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Here Comes Santa Claus With NORAD

Roger Aguirre |
December 21, 2012 | 4:40 p.m. PST



Get your update on Santa's current location from NORAD (Noradsanta.org)
Get your update on Santa's current location from NORAD (Noradsanta.org)
Christmas is quickly approaching and for anyone who is a kid at heart, NORAD is continuing their Santa Tracker, with a few updates.  

NORAD, or the North American Aerospace Defense Command, spends most of the year tracking airplanes, missiles and Spacecraft launches.   

But around the Christmas time, Norad puts their systems toward tracking Santa Claus, and as they put it: “We’re the only organization that has the technology, the qualifications, and the people to do it. And, we love it! NORAD is honored to be Santa’s official tracker!”

Since 1955 NORAD has been tracking Santa Claus after a Sears advertisement misprint with a phone number to call Santa.  Instead the calls went to Colonel Harry Shoup, the director of operations at the Continental Air Defense Command. Colonel Harry and his team then gave updates to all the callers about Santa’s progress through their radar. 

In 1958 Canada and the United States came together to form the North American Aerospace Defense Command in order to better track threats to North America. But with Canada being so close to the North Pole, the decision was that it would be easier to track Santa Claus as well. 

After tracking Santa Claus for so long, NORAD has also created a network of radar, satellites, Santa Cams, and fighter jets to follow old St. Nick. The Santa Cams, which are set up around the world, allow you to see Santa when he makes stops at various locations.  NORAD makes it clear that Santa doesn’t just visit Christian nations, but “all homes where children believe in him.”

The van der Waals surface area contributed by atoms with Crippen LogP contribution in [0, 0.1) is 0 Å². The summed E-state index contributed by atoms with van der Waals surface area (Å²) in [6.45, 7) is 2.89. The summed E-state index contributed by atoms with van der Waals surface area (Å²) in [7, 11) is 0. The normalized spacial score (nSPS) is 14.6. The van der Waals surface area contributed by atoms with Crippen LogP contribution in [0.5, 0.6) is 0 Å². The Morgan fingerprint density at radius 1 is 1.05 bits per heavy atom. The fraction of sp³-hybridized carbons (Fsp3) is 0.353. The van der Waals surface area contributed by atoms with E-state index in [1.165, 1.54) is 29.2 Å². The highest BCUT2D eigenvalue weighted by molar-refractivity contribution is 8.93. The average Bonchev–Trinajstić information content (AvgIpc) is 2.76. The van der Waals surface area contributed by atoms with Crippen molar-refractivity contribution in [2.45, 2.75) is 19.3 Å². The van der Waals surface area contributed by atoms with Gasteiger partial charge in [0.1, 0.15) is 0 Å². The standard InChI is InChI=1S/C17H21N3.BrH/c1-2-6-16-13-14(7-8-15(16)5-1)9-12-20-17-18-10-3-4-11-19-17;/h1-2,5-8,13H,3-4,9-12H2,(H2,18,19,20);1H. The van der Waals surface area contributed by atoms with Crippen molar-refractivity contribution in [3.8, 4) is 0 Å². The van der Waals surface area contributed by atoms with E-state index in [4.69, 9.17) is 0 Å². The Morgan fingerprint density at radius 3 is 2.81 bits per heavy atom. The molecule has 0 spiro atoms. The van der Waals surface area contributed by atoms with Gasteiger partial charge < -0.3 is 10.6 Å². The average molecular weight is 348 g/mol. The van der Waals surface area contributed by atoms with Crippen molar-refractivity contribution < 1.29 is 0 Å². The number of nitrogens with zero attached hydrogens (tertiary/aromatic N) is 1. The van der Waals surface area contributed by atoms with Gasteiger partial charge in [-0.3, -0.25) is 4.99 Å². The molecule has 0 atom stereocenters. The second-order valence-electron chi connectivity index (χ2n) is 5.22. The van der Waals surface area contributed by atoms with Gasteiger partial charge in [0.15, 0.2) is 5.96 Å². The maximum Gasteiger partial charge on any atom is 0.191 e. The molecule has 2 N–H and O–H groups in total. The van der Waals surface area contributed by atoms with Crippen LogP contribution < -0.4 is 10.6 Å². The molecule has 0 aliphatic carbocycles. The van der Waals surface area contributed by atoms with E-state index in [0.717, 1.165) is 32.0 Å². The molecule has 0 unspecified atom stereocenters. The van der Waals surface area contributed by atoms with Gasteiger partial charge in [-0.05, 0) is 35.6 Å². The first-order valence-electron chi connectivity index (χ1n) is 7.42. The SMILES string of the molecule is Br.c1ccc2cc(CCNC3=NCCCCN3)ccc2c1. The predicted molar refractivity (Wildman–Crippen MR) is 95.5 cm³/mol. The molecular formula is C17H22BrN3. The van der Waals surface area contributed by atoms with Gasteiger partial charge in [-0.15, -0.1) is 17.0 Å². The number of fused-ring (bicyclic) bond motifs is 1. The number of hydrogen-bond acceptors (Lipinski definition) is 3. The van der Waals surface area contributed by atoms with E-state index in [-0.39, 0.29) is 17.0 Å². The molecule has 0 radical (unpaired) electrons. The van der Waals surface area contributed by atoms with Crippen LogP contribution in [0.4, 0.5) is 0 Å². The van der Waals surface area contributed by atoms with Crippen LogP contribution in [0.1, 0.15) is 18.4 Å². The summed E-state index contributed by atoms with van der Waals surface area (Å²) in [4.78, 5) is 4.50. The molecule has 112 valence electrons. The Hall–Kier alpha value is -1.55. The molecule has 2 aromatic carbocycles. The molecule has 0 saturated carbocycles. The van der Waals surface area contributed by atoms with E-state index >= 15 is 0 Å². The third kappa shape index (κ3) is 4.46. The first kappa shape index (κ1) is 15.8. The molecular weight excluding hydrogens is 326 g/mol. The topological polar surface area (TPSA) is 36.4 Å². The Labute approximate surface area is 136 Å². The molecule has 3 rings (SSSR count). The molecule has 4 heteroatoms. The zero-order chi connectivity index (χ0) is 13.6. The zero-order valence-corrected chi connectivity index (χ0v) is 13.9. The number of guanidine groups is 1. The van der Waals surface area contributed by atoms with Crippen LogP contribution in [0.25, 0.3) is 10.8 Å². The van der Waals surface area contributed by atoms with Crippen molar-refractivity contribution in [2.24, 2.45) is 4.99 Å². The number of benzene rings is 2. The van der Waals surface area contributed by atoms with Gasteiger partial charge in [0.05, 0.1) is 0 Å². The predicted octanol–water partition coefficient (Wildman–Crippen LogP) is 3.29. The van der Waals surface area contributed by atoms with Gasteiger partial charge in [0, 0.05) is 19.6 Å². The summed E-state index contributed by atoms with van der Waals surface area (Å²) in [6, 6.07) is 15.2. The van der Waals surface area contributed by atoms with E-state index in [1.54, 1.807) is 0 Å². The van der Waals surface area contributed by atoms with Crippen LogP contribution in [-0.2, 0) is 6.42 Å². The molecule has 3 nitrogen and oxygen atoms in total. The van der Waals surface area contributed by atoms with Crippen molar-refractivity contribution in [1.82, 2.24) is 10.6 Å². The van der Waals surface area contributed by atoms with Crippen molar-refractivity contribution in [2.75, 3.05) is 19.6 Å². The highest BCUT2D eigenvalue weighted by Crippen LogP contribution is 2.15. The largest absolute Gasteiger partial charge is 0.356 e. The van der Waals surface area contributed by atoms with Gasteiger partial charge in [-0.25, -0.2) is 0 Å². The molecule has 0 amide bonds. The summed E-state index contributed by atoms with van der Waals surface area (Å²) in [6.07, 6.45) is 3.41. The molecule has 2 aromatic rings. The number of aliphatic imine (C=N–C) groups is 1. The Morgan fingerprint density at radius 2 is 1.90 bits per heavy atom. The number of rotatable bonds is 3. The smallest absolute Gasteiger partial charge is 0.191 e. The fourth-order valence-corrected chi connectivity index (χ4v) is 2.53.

But tracking Santa is also fairly difficult because he sets his route to only visit someone’s home when children are fast asleep, not to mention the speed he travels at.  Due to following Santa for so long though, NORAD has some idea of how he can travel the world in 24 hours. 

“NORAD intelligence reports indicate that Santa does not experience time the way we do. His trip seems to take 24 hours to us, but to Santa it might last days, weeks or even months. Santa would not want to rush the important job of delivering presents to children and spreading joy to everyone, so the only logical conclusion is that Santa somehow functions within his own time-space continuum.”  

NORAD does know for certain though that Santa Claus starts from the International Date Line in the Pacific Ocean and then travels west.

With NORAD tracking Santa Claus we can at least know he won’t be shot down like Jack Skellington. 


If you or anyone else, would like to track Santa you can Download the NORAD Tracks Santa app from Google Play, Apple App Store or the Microsoft App Store.  

You can also call 1-877 HI-NORAD (1 877 446-6723) or send an email to noradtracksanta@outlook.com to get an update on Santa's location exact location. 

You can Reach Contributor Roger Aguirre here.



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